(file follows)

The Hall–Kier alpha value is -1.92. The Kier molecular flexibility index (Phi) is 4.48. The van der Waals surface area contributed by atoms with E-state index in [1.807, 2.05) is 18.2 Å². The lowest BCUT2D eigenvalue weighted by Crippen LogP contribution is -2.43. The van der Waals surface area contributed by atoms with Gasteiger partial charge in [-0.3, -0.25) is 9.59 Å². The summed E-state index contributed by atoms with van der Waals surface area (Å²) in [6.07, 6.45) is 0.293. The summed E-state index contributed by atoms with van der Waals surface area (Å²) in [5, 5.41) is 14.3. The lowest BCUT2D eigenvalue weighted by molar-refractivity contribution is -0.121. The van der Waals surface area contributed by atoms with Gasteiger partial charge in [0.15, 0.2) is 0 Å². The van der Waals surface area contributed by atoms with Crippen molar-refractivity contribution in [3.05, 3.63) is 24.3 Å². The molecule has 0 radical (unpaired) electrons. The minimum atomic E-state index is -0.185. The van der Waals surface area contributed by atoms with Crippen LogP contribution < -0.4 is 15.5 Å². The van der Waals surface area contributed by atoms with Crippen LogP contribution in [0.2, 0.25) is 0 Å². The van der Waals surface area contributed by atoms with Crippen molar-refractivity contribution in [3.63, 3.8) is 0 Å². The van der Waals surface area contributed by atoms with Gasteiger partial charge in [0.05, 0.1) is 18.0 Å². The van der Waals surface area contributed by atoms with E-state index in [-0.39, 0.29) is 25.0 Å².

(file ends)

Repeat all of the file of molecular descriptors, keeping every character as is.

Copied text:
The Hall–Kier alpha value is -1.92. The Kier molecular flexibility index (Phi) is 4.48. The van der Waals surface area contributed by atoms with E-state index in [1.807, 2.05) is 18.2 Å². The lowest BCUT2D eigenvalue weighted by Crippen LogP contribution is -2.43. The van der Waals surface area contributed by atoms with Gasteiger partial charge in [-0.3, -0.25) is 9.59 Å². The summed E-state index contributed by atoms with van der Waals surface area (Å²) in [6.07, 6.45) is 0.293. The summed E-state index contributed by atoms with van der Waals surface area (Å²) in [5, 5.41) is 14.3. The lowest BCUT2D eigenvalue weighted by molar-refractivity contribution is -0.121. The van der Waals surface area contributed by atoms with Gasteiger partial charge in [0.15, 0.2) is 0 Å². The van der Waals surface area contributed by atoms with Crippen molar-refractivity contribution in [3.05, 3.63) is 24.3 Å². The molecule has 0 radical (unpaired) electrons. The minimum atomic E-state index is -0.185. The van der Waals surface area contributed by atoms with Crippen LogP contribution < -0.4 is 15.5 Å². The van der Waals surface area contributed by atoms with Crippen LogP contribution in [0.2, 0.25) is 0 Å². The van der Waals surface area contributed by atoms with Crippen molar-refractivity contribution in [3.63, 3.8) is 0 Å². The van der Waals surface area contributed by atoms with Gasteiger partial charge in [0.05, 0.1) is 18.0 Å². The van der Waals surface area contributed by atoms with E-state index in [-0.39, 0.29) is 25.0 Å².